The controlled formation of lanthanide(III) dinuclear μ-hydroxo-bridged [Ln2L2(μ-OH)2X2]n+ complexes (where X = H2O, NO3-, or Cl -) of the enantiopure chiral macrocycle L is reported. The 1H and 13C NMR resonances of these complexes have been assigned on the basis of COSY, NOESY, TOCSY, and HMQC spectra. The observed NOE connectivities confirm that the dimeric solid-state structure is retained in solution. The enantiomeric nature of the obtained chiral complexes and binding of hydroxide anions are reflected in their CD spectra. The formation of the dimeric complexes is accompanied by a complete enantiomeric self-recognition of the chiral macrocyclic units. The reaction of NaOH with a mixture of two different mononuclear lanthanide(III) complexes, [Ln1L]3+ and [Ln2L]3+, results in formation of the heterodinuclear [Ln1Ln2L2(μ-OH)2X 2]n+ complexes as well as the corresponding homodinuclear complexes. The formation of the heterodinuclear complex is directly confirmed by the NOESY spectra of [EuLuL2(μ-OH)2(H 2O)2]4+, which reveal close contacts between the macrocyclic unit containing the Eu(III) ion and the macrocyclic unit containing the Lu(III) ion. While the relative amounts of homo- and heterodinuclear complexes are statistical for the two lanthanide(III) ions of similar radii, a clear preference for the formation of heterodinuclear species is observed when the two mononuclear complexes contain lanthanide(III) ions of markedly different sizes, e.g., La(III) and Yb(III). The formation of heterodinuclear complexes is accompanied by the self-sorting of the chiral macrocyclic units based on their chirality. The reactions of NaOH with a pair of homochiral or racemic mononuclear complexes, [Ln1L RRRR]3+/[Ln2LRRRR]3+, [Ln1LSSSS]3+/[Ln2L SSSS]3+, or [Ln1Lrac] 3+/[Ln2Lrac]3+, results in mixtures of homochiral, homodinuclear and homochiral, heterodinuclear complexes. On the contrary, no heterochiral, heterodinuclear complexes [Ln1L RRRRLn2LSSSS(μ-OH)2X 2]n+ are formed in the reactions of two different mononuclear complexes of opposite chirality. © 2011 American Chemical Society.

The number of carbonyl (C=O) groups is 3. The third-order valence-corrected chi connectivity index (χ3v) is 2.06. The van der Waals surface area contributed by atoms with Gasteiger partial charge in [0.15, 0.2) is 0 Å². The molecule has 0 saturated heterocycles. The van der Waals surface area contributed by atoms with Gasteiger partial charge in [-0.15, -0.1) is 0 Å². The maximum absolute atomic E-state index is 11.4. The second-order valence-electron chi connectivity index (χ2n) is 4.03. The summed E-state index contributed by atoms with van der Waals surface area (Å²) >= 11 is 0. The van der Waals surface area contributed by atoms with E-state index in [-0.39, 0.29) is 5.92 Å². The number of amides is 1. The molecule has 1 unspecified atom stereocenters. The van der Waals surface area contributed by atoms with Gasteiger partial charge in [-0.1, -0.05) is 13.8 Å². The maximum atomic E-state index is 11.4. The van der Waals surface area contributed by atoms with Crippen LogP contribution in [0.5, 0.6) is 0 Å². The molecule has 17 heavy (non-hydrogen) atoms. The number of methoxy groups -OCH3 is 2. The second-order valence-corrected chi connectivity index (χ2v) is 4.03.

Skarzynska A.,Wroclaw University
Coordination Chemistry Reviews | Year: 2013
The paper gives a short survey on the coordination properties of H-spirophosphoranes towards transition metals. The emphasis is on the application of H-spirophosphorane complexes in catalysis. Spirophosphoranes supported by transition metals, palladium or rhodium, have been identified as ligands in metal-catalysed enantioselective catalysis; connected to palladium centres, they exhibit catalytic properties in cross-coupling reactions. Rhenium complexes incorporating spirophosphoranes appear to act as excellent co-catalysts in oxidation reactions. It is demonstrated how fine tuning within the structure of phosphorus ligands can determine the catalytic properties of transition metal complexes. © 2012 Elsevier B.V.